Last week was kinda crazy. I applied to Mizzou's Educational Technology Master's program, attended the Association for General and Liberal Studies annual conference in St. Louis, taught my part-time interdisciplinary community college class and prepared for our Habitat for Humanity service learning project for this upcoming Saturday, and managed to go to a winery to celebrate my good buddy Nicole's 30th on Sunday.
This week is no different. Work is awesome but busy with another conference (this one virtual), planning for new and improved resources, and keeping up with a burgeoning inbox, grading journals and projects before midterm, and eating delicious Spinach-Rice Casserole, which has fueled my long, long days for the past week. Cheesy, ricey goodness with plenty of greens, garlic, and onions. Yum.
Before you knock the humble casserole, consider its origins. While it's believed the English legitimized the word "casserole" by defining it in 1708, the casserole has been with us since prehistoric times. I believe casseroles will be with us many more years to come since it's a dinnertime staple and liberator of home-cooks, often women, everywhere. And, to be honest, I think the modern version of the casserole is far more appealing than mud-encrusted Beggar's Chicken of China. Then again, I've never tasted mud-encrusted anything, so maybe I'm missing the point.
Yet, I think the casserole does what Charles Baudelaire mentioned in 1863 in The Painter of Modern Life: "Modernity...to extract from fashion the poetry that resides in its historical envelope, to distill the eternal from the transitory..." Lyrical words for a dish that often gets ridiculed by foodies and chefs, but I still hold steady that there's something lovely about baking a meal in one dish, often from left-overs, without sacrificing taste or lots of time. And in our economic times, I'm sure casseroles are as popular as ever.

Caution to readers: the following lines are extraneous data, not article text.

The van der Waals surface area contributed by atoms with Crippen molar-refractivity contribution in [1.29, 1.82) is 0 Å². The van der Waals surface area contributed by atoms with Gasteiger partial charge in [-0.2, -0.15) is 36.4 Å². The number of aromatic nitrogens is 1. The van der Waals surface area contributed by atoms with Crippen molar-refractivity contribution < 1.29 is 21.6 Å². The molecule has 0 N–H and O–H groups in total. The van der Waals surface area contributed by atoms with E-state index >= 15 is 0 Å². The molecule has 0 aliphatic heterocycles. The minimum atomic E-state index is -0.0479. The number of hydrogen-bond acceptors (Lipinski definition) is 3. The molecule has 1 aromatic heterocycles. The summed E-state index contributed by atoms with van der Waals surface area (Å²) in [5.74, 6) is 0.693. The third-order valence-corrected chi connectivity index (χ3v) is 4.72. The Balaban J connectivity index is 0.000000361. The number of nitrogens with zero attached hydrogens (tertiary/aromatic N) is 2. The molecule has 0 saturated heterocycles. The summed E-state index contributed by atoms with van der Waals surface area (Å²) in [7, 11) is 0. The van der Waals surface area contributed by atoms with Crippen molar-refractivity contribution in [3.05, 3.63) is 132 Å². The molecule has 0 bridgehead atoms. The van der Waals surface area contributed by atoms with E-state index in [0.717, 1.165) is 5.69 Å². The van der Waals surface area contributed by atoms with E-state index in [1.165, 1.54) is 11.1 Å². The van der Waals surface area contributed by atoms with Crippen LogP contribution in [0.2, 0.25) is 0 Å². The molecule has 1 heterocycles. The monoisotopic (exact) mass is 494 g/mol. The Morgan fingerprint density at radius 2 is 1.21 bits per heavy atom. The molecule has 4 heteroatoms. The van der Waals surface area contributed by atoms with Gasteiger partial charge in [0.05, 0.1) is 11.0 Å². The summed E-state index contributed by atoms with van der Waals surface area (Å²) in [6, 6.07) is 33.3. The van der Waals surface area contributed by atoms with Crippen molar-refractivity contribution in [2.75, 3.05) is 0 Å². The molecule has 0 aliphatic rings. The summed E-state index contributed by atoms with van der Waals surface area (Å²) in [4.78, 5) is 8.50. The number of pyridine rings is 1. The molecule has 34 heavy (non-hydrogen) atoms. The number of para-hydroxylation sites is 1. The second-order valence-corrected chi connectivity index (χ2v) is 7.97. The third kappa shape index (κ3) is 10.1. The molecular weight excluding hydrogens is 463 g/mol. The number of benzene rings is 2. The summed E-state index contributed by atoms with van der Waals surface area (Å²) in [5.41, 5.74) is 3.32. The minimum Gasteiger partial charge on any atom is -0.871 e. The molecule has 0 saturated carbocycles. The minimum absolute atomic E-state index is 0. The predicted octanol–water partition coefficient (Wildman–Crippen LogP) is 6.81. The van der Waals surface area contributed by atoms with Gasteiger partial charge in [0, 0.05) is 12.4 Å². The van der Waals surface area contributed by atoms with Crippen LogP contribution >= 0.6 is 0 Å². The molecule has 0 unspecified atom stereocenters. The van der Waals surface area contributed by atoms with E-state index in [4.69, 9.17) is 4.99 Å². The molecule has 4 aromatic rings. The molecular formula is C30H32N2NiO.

What I'm proposing is a return to savory, rustic cooking. Food that showcases the ingredients and ingenuity of the maker just as much as the presentation. And while I've sometimes been made fun of for learning how to cook, at my last job I was chastised for baking cookies since it was assumed that such an action was decidedly un-feminist and unprofessional, I continue to bake because there's something incredibly fun to see disparate ingredients transformed into a tastier whole.
So, to working professionals, men and women alike, vegetarians, and people who love a "hot dish" redolent of garlic, spinach, and cheddar, this dish is for you.
Spinach-Rice Casserole Adapted from Mollie Katzen's Moosewood Cookbook
4 cups cooked rice (brown or white, you make the call) 1/2 cup unsalted butter 2 cups minced onions 10-16 oz. fresh spinach, washed 2 tsp. salt 1 head of garlic, minced 1/2 tsp. nutmeg (I recommend freshly grated nutmeg) 1/2 tsp. cayenne black pepper, to taste 1 tbsp. Dijon mustard made with white wine 2 beaten large eggs 1 cup lowfat milk 2 cups grated cheddar 1-2 tsp. paprika 1-2 tbsp. olive oil
1) Preheat oven to 350 degrees F. Oil a 9x13-inch baking pan with 1-2 tbsps. olive oil. 2) Heat the butter in a deep skillet. Add onion and saute 5-8 minutes ~ until soft. Add spinach, salt, and garlic, and cook about 5-7 minutes more over medium heat, stirring frequently. Add this mixture to the rice, along with the seasonings and mustard. Mix well. 3) Beat together eggs and milk, and stir this into the spinach-rice mixture, along with the grated cheddar. 4) Spread into the prepared pan and dust with paprika. Bake uncovered for 35-40 minutes ~ until heated through and lightly browned on top.
Join me and my best friend Jenna Leigh in our new blogging adventure, Pounds to Peru, as we work out (and our way) to Lima, Peru in August 2011 for our friend Elie's nuptials. This occasional feature will kickoff in January 2011. Stay tuned!